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This is a logic to create sessions on RoR 7.1.2 based on the last version of the website which was in vanilla PHP, with the upgrade I have to deal with the users that were already signed up but not have a password_digest attribute on his database just a password hashed by PHP which RoR with the gem Bcrypt cant understand, so with this logic it can access no matter were old or new users.

class SessionsController < ApplicationController
  def create
    @user = find_user_by(params[:user][:username])

    if @user&.authenticate(params[:user][:password])
      success_login
    elsif php_authenticate?(params[:user][:password])
      success_login
    else
      display_error('Invalid user or password')
    end
  end
  
  private

  def find_user_by(username)
    user = User.find_by(username: username)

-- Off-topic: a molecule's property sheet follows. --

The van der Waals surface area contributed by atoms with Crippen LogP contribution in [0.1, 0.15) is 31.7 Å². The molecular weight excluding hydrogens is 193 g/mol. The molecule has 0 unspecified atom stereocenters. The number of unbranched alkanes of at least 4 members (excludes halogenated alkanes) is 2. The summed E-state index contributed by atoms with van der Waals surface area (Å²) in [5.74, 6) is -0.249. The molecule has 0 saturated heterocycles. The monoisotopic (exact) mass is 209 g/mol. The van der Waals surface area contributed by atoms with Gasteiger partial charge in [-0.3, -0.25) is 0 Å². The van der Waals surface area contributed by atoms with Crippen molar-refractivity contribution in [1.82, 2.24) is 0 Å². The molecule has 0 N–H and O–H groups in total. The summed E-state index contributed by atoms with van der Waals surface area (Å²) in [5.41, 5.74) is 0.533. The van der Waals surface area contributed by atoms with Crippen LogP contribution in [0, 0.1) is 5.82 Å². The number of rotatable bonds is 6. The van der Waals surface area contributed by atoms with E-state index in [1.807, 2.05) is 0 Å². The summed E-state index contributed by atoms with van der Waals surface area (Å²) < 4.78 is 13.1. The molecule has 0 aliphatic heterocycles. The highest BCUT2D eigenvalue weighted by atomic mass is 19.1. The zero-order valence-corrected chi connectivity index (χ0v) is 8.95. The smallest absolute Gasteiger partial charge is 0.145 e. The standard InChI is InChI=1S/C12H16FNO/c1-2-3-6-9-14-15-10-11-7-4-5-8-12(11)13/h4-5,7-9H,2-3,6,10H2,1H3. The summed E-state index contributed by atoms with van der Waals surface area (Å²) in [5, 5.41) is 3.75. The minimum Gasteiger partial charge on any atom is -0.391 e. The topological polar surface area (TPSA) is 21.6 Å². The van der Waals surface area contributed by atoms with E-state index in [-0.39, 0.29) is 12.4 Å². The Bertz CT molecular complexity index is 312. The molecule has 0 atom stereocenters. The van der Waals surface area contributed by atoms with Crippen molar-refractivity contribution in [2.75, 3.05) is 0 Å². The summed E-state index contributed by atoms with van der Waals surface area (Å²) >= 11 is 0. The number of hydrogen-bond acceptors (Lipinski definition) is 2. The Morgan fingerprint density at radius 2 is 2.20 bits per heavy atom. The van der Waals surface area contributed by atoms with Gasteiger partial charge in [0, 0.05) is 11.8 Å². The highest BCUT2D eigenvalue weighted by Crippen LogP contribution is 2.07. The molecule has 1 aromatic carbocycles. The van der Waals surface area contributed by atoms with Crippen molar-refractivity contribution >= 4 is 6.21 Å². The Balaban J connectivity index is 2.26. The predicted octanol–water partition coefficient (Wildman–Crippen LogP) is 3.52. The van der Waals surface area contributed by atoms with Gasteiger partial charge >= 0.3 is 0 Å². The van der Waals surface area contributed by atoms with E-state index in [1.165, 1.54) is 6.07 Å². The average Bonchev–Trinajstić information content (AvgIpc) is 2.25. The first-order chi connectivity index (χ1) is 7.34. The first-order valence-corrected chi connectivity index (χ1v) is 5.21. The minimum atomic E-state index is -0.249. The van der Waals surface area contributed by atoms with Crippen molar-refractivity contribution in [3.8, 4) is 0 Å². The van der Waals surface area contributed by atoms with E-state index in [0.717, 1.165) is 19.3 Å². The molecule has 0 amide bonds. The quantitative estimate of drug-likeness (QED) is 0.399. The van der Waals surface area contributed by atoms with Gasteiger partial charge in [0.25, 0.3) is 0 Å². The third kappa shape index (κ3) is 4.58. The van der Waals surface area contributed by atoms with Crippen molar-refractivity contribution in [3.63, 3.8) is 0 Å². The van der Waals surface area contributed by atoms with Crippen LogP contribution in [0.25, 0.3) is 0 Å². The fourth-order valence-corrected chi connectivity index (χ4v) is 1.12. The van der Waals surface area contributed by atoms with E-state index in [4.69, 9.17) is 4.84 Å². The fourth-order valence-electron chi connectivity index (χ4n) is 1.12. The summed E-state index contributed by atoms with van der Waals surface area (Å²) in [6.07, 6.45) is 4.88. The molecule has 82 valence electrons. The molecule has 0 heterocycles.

return user if user

    user = User.find_by(email: username)
    return user if user

    nil
  end

  def php_authenticate?(password)
    @user&.password_php && php_auth(password)
  end

  def php_auth(password)
    php_file = 'app/controllers/helpers/auth_password.php'
    output = `php #{php_file} '#{password}' '#{@user&.password_php}'`

    output == 'true'
  end

  def display_error(error)
    flash[:error] = error
    redirect_to login_path
  end

  def success_login
    session[:user_id] = @user.id
    redirect_to root_path
  end
end

auth_password.php:

$password = $argv[1];
$hased_password = $argv[2];

if (password_verify($password, $hased_password)) {
  echo 'true';
} else {
  echo 'false';
}
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1 Answer 1

1